The female-fronted melodic Metal band Icarus Lives are one of Western Australia’s rising stars, with an impressive debut album putting them on the map last year. Drummer and founding member Naomi Treacy reflects on what it took to get the band to where they are today, and particularly the release of the album ‘Vantablack.

“Oh man, where do I begin?” The long road behind Treacy is evident in her voice. “So essentially we were just jamming at my place, and I was just kind of sick of not having something exciting to talk about to do with the band, so I turned around went, ‘Look, how do you guys feel about doing an album? You know, cos we spent a lot of time sitting on the EP, and I think it’s time we release something new.’ And they were like, ‘Yeah yeah yeah, that sounds like a great idea,’ and ‘Okay, cool, I’ll find a studio,’ you know, find the business side. And eventually we went through Scudley Records, and Peter Renzullo who runs it actually ended up being a really good friend of ours, so it was really good to have someone in the studio who I suppose was someone new to our bullshit.”

She gives a wry laugh that seems to typify many of her recollections of the band. “And he was more than happy to give us banter back. You’ll probably see him online giving us a heap of shit, but he’s great, it’s good fun. But in the lead-up to actually recording, when you’re actually trying to get something out, when everybody’s wanting to push out something that’s a certain quality, tensions were a little high, you know, we were getting stressed about getting the best product possible because we really want to tour with this album. And going into the studio we had a bit of an issue, we didn’t even do pre-prod; you know, first album, we never thought we were going to do pre-prod. It’s kind of really important,” she laughs again, with the clarity of hindsight.

“It ended up taking two years to record this album instead of the six months we expected. But all good things take time. But there were points where I’d have discussions with other members of the band and we were just getting a bit fed up with it, but it all turned out for the best. At the end of the day I think it was 100% worth it, even with all the headaches and hassles and the arguments, and the issues that we came across. Because things kept changing because we missed our pre-prod. It seemed like the boys would record something and then they’d hear it back and, ‘Oh, I don’t really like that actually, I want to change that,’ and I’m like, ‘Well, you’ve just been playing it like that for the last two years, are you kidding me?’ But you know, it all worked out, and I tell you what, we were sort of a bit frazzled right up to the album launch because we got the CDs hot off the press about two hours before we got on stage. So it was intense, it was pretty intense. But by that point there was no going back, and we needed the CDs!”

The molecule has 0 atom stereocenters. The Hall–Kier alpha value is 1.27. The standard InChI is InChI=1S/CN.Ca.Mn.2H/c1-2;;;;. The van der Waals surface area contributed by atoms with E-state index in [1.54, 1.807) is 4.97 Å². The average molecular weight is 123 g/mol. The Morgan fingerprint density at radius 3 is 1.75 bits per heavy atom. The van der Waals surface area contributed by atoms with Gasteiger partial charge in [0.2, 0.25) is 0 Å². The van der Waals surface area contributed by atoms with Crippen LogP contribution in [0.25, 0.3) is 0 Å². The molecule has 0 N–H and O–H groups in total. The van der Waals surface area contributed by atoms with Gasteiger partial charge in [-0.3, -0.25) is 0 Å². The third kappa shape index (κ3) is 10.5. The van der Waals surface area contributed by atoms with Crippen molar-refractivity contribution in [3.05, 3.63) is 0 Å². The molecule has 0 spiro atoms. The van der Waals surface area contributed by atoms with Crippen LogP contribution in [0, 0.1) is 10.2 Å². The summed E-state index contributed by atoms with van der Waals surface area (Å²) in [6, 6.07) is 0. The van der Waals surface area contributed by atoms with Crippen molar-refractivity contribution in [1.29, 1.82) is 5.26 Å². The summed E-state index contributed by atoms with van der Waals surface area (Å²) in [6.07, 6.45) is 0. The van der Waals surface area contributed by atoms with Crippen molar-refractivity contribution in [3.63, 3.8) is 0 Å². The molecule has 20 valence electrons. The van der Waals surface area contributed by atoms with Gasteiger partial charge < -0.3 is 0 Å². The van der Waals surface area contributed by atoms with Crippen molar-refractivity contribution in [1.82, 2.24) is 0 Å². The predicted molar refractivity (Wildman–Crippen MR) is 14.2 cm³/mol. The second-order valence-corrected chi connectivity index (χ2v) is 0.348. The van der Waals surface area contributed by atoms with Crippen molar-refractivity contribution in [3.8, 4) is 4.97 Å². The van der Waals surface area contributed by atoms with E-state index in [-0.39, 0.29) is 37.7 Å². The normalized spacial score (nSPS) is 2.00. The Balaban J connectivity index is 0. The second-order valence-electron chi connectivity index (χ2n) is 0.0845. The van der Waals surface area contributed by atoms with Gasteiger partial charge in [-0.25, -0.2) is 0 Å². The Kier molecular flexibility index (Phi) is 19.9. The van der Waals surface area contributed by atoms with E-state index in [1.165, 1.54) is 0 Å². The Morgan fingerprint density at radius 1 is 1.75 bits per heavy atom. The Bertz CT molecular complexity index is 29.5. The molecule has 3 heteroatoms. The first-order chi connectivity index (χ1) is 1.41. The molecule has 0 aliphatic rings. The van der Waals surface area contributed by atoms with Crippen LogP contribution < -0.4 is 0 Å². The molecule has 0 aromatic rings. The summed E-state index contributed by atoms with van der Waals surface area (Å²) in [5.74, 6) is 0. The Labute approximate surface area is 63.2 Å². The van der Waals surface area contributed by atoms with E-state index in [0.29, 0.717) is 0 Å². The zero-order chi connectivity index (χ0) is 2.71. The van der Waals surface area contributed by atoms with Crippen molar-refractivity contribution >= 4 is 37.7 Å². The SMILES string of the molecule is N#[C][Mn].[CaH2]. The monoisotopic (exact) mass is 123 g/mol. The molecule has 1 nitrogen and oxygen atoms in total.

Treacy reveals that Icarus Lives already have another album in the works. “I’d like to think that it’s actually getting a little heavier,” she adds. “I’d describe the album ‘Vantablack’ as a little bit of darkness of everyone in the band, but I’d like to think that we’re delving deeper into another realm of musical darkness without being too heavy. So I think there’s definitely going to be a lot more keys involved, so there’ll be a bit more of a symphonic touch to it. There’s already several songs in there that I’m just so excited to release. They’re epic, they’re heavy, they’re melodic and I’m looking forward to helping write lyrics for this album because, oh my god,” she grins. “It’s going to be an adventure, and I’m hoping it’s another story like ‘Vantablack.’”

Another part of the Icarus Lives success story is their recent addition to the Pain tour for the show in Perth, alongside Deadspace. “I honestly have no idea what to expect,” Treacy admits, “but I hope that everyone enjoys it. We’re going to put on a hell of a show, and we’re not going to forget it, and hopefully no one else will, for the right reasons. Hopefully we don’t make total dicks of ourselves,” she adds with her trademark humour. “That’d be good. Nah, I’m really excited, I’m stoked that we got that gig. I love Pain, they’re a great band. I always forget how much I enjoy Industrial Metal, like constantly, you know? And then you start listening to a specific band and you go, ‘Man, how do I not remember how much I love this genre?’ So we’re pretty pumped.”

As for the rest of the year’s touring plans, Treacy can’t give too much away yet. “We do have a couple of things planned,” she reveals coyly, “but they’re not announced yet. But moving forward, next year we’d really like to go back to the East Coast. I know that there’s a couple of promoters in Sydney who are asking us to come back next year, so we’re gonna make that happen. But we don’t wanna just do that one show, we want to see if we can do a full leg, so that’d be good. I mean we had plans to do it this year but something else came up, which we’re hopefully going to be able to talk about soon, that’d be nice. But there’s definitely big news on the horizon.”

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